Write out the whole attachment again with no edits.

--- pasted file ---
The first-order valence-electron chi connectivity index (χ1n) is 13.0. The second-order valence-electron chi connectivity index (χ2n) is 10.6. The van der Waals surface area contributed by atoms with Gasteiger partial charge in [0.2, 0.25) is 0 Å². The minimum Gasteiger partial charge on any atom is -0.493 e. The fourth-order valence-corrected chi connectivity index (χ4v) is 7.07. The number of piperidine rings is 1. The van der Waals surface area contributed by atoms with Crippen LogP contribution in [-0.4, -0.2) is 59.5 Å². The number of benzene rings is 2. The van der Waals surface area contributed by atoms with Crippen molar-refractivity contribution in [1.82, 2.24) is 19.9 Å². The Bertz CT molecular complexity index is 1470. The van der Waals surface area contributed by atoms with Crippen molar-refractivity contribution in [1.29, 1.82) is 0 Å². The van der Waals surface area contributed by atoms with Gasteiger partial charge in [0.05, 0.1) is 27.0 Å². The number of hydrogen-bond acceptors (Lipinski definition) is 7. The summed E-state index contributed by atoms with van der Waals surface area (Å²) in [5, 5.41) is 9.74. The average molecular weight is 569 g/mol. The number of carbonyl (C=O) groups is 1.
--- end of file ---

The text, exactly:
The first-order valence-electron chi connectivity index (χ1n) is 13.0. The second-order valence-electron chi connectivity index (χ2n) is 10.6. The van der Waals surface area contributed by atoms with Gasteiger partial charge in [0.2, 0.25) is 0 Å². The minimum Gasteiger partial charge on any atom is -0.493 e. The fourth-order valence-corrected chi connectivity index (χ4v) is 7.07. The number of piperidine rings is 1. The van der Waals surface area contributed by atoms with Crippen LogP contribution in [-0.4, -0.2) is 59.5 Å². The number of benzene rings is 2. The van der Waals surface area contributed by atoms with Crippen molar-refractivity contribution in [1.82, 2.24) is 19.9 Å². The Bertz CT molecular complexity index is 1470. The van der Waals surface area contributed by atoms with Crippen molar-refractivity contribution in [1.29, 1.82) is 0 Å². The van der Waals surface area contributed by atoms with Gasteiger partial charge in [0.05, 0.1) is 27.0 Å². The number of hydrogen-bond acceptors (Lipinski definition) is 7. The summed E-state index contributed by atoms with van der Waals surface area (Å²) in [5, 5.41) is 9.74. The average molecular weight is 569 g/mol. The number of carbonyl (C=O) groups is 1.